They are born, they get old and then they die. That's all we really know. --Alan del Beccio 20:40, 6 February 2007 (UTC)
They have a really strange pregnancy too, as described in Bajoran#Physiology. --OuroborosCobra talk 20:46, 6 February 2007 (UTC)

Bajoran Edit

I am wondering where I can find the society life of the Bajorans such as, the government/political structure, education, writing, important holidays/festivals, clothing, literature, arts, and any thing else you could possibly help me with. Thanks so much!!

Change in nose make-upEdit

Is it certain that the cross-like elements above the ridges were never seen again after the beginning of DS9? I could swear I saw them recently in one or more bajorans in a latter half of season 3 episode, though I had the impression they were fainter than on TNG. (I'll try to find out where I saw it myself, but that could take some time.) Capricorn 05:08, 2 September 2007 (UTC)

I just saw a Bajoran with the extended ridges on the first season episode The Nagus: Should we add this image in some way?MaGnUs 06:04, 10 June 2009 (UTC)
Your link doesn't work (even with the removed |) — Morder 06:09, 10 June 2009 (UTC)

Background Information Edit

Has anyone heard that the Bajorans are modeled after the Koreans? Here is why I ask: First, Bajor was occupied by the Cardassians for about 50 years - Japan occupied for Korean for about 50 years.

Second, Bajorans use their family names first - Koreans use their family names first. I see that Ronald D. Moore commented on the parallels of earth cultures and mentioned Iran and Iraq but they don't parallel as much as Korea. The preceding unsigned comment was added by (talk).

Bajorans paralleled aspects from most Asian cultures, not just Korean. The robes the Vedek's wear, for example, are a cross between Tibetan Monk's and Japanese Kimono's. It's not just Korea where it's traditional to have family name first, it's also customary in China and Japan. Asia has many rich and exotic cultures that an American audience would have had little to no experience of. By taking many different aspects of the many different Asian cultures the creators made the Bajoran culture seem both familiar and exotic, steeped in tradition and history. It wasn't like some passing alien race that was in and out in one episode, Bajorans needed to be fleshed out and be made realistic because they featured so heavily in DS9. --A Pickering 16:03, April 19, 2010 (UTC)
As is made clear in the background notes on this page, the Bajorans were not intended to be a direct parallel to a single Earth culture. See also Rick Berman's comment on "Ensign Ro".– Cleanse ( talk | contribs ) 23:45, April 19, 2010 (UTC)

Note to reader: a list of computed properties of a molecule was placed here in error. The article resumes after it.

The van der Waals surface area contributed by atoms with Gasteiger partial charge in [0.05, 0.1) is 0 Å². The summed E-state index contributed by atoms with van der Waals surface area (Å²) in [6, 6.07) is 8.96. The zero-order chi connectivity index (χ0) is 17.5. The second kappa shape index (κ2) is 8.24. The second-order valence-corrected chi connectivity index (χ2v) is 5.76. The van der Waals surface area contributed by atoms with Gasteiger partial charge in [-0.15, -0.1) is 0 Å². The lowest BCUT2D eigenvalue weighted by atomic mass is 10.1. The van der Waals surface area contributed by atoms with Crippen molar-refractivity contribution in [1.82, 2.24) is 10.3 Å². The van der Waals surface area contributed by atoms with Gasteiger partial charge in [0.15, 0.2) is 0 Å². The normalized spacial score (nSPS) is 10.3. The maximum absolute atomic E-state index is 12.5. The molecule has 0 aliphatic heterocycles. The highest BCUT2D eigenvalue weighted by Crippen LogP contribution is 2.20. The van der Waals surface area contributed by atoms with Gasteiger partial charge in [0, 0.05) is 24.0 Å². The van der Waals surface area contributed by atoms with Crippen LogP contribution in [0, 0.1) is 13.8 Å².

the article says:

Bajoran women gestate for only five months, forming an intricate network of blood vessels between the mother and the fetus.
but in In Purgatory's Shadow it is sayd:

			He spent seven months in my belly. 
			Hearing my heartbeat, listening to 
			my voice. There's a connection 

what is correct?--ShismaBitte korrigiert mich 22:07, 14 June 2008 (UTC)

I noticed that oddity too. I think the answer lies in that the baby in question wasn't Bajorian, and therefore required the full Human 9 months to develop (2 in Keiko, 7 in Kira). Bashir could have delayed the birth until Kirayoshi was developed like a normal Human baby. Kira's pregnancy doesn't really dispute the 5 month gestation for a normal Bajorian baby in my opinion. Tanky 00:02, 15 June 2008 (UTC)

Bajoran BrainEdit

I was just watching VOY: Good Sheppard and noticed that Celes mentions to William Telfer that she has a three-fold brain. Should this be added to the Bajoran article under Physiology?

--KnightCrusader 20:47, 11 July 2009 (UTC)

The occupation Edit

According the the article the Cardassian Occupation of Bajor began in 2319 and in 2328 and clicking on the links of those dates takes you to a time line of those years and both say the Cardassians began the occupation in those years. So which one is true? --A Pickering 18:13, March 16, 2010 (UTC)

The evidence is unclear. It's discussed at Occupation of Bajor#Inconsistencies. —Josiah Rowe 22:49, August 14, 2010 (UTC)

Past tense Edit

Why is this article written in past tense? It makes it sound as if the Bajorans died out! The preceding unsigned comment was added by (talk).

MA:POV. -- sulfur 15:13, March 28, 2011 (UTC)

New Bajor Edit

Should there be some mention of Bajoran colonizations in the Gamma quadrant and it's involvement as the trigger for war?